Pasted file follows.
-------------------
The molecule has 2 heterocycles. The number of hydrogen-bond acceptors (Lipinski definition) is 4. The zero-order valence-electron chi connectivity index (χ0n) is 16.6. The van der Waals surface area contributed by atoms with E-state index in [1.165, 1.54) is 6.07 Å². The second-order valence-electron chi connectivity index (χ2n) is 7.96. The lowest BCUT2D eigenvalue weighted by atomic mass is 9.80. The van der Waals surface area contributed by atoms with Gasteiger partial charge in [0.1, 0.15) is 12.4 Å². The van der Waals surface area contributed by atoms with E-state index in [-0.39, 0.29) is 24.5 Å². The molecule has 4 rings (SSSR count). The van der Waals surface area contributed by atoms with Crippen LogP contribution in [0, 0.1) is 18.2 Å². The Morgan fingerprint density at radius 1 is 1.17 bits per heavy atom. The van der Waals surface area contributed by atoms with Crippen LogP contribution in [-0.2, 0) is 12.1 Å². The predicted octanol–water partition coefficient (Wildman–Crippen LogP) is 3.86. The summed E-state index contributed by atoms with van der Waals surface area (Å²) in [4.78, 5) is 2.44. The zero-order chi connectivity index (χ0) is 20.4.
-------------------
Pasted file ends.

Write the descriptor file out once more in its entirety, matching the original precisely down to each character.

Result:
The molecule has 2 heterocycles. The number of hydrogen-bond acceptors (Lipinski definition) is 4. The zero-order valence-electron chi connectivity index (χ0n) is 16.6. The van der Waals surface area contributed by atoms with E-state index in [1.165, 1.54) is 6.07 Å². The second-order valence-electron chi connectivity index (χ2n) is 7.96. The lowest BCUT2D eigenvalue weighted by atomic mass is 9.80. The van der Waals surface area contributed by atoms with Gasteiger partial charge in [0.1, 0.15) is 12.4 Å². The van der Waals surface area contributed by atoms with E-state index in [-0.39, 0.29) is 24.5 Å². The molecule has 4 rings (SSSR count). The van der Waals surface area contributed by atoms with Crippen LogP contribution in [0, 0.1) is 18.2 Å². The Morgan fingerprint density at radius 1 is 1.17 bits per heavy atom. The van der Waals surface area contributed by atoms with Crippen LogP contribution in [-0.2, 0) is 12.1 Å². The predicted octanol–water partition coefficient (Wildman–Crippen LogP) is 3.86. The summed E-state index contributed by atoms with van der Waals surface area (Å²) in [4.78, 5) is 2.44. The zero-order chi connectivity index (χ0) is 20.4.